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When I say Kiran ran inside, literally, Kiran ran inside.
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You study the Parthenon in history, you see the pictures, but like the Great Wall, you really can’t know what it’s like to see it until you’re actually there. Built under the direction of Pericles in the 5th century BC, the Parthenon and the hill it sits upon and the surrounding structures (the Acropolis) have seen numerous changes. The Parthenon has been a church, a mosque, and an army garrison headquarters. One of the surrounding buildings, the Erechtheum, used to house an Ottoman governor’s harem. The Parthenon also used to be a gun powder storage house, and when it was shelled by the Venetians in 1687 during the X War, the building blew up, causing much of the damage still seen today. Sadly, much of the Parthenon’s statues were looted by the English and now sit in the London Museum. Shouldn’t the Brits give that stuff back?
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Anyway, this was our best self-photog attempt
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Some stank face self photog
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Regarding safety in Athens, and anywhere where you travel, they say to avoid demonstrations and large crowds. And, generally, being right outside the US embassy isn’t the brightest idea either.

So when Kiran and I were walking through Athens one evening and we heard a guy on a loudspeaker and a large group of people shouting chants in unison, you know I had to go check it out.
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Well, it turns out I took Kiran to her first neo-Nazi rally! Technically, it was a gathering of Greece’s far right “neo-fascist party,” Golden Dawn. Golden Dawn members say they are nationalistic and racist but not neo-Nazis. Either way, at first, I didn’t think anything was that suspicious – half the people there didn’t even look white, not by Scandinavian standards at least. But as soon as I saw some guys with shaved heads and white shoelaces, I thought it was time to get the h-ll outta there – get Kiran out of there at least, I figured I was safe with my blue eyes.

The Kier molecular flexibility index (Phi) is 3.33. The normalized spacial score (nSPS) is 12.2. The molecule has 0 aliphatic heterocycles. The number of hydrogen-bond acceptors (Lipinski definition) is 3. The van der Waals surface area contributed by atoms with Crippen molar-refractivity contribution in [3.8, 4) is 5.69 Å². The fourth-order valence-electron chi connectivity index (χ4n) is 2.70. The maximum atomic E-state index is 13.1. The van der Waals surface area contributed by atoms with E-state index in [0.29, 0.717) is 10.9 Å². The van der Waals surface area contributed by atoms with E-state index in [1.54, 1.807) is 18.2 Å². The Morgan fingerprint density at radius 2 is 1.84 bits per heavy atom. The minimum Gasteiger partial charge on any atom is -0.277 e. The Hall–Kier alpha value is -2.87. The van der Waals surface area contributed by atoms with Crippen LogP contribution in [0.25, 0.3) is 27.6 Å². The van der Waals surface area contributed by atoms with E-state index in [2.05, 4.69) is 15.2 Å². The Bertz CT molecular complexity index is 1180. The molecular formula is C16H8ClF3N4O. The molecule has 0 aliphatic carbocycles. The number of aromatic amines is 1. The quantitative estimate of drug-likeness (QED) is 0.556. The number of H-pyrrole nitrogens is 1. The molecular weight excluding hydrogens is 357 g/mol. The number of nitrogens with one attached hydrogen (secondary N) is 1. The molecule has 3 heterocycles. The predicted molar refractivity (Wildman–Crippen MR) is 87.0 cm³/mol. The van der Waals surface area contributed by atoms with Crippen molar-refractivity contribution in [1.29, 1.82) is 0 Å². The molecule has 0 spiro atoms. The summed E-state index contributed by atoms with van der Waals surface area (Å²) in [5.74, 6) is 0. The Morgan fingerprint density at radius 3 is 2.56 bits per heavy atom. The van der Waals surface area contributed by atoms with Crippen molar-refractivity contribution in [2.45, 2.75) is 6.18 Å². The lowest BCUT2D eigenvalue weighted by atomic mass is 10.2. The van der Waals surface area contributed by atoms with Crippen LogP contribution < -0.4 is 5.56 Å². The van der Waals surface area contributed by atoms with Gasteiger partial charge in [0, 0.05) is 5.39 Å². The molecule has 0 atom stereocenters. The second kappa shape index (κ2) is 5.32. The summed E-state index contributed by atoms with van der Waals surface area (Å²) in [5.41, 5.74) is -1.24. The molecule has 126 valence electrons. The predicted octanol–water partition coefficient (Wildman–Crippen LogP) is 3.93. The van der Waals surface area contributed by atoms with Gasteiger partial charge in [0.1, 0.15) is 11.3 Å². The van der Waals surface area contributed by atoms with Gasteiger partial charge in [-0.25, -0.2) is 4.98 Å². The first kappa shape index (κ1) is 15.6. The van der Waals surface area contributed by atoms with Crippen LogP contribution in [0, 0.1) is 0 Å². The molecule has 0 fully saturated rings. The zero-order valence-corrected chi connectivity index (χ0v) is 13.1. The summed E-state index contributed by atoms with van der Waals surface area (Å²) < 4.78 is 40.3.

The lack of police, or any people protesting them whatsoever, was really surprising honestly. Sad really. Later I read that Golden Dawn is a minor but ever growing political force in Greece. And assaults on brown/ black people by members of Golden Dawn are quite frequent. WTF Greece?

I still say however, if you live in fear, then the terrorists win. So before we left, we made our requisite pilgrimage to the US embassy in Athens.
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Then, next door in a park, we heard another person on a microphone and saw another crowd gathering. Undaunted, we went to check that out too.

Turns out it was a sound check for an awesome blues band.
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We stuck around and spent the early evening listening to some great R&B in a city park with the beautiful American flag waving to us in the background. Look in the upper right hand corner. As CEO of Silverado Hospice Loren Shook says, “Love is greater than fear.”
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Leaving Athens, we took an early AM ferry to Santorini on June 1st and we’ll celebrate my birthday there on June 4th.
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For my birthday, I said the only thing I wanted from Kiran was to NOT go out to eat. No restaurants, just stay home. I think that’s what most men want actually.

Lastly, thank you to Bruce and your wife not only for dinner but for the awesome restaurant recommendation. Neoklassiko was AWESOME and so cheap!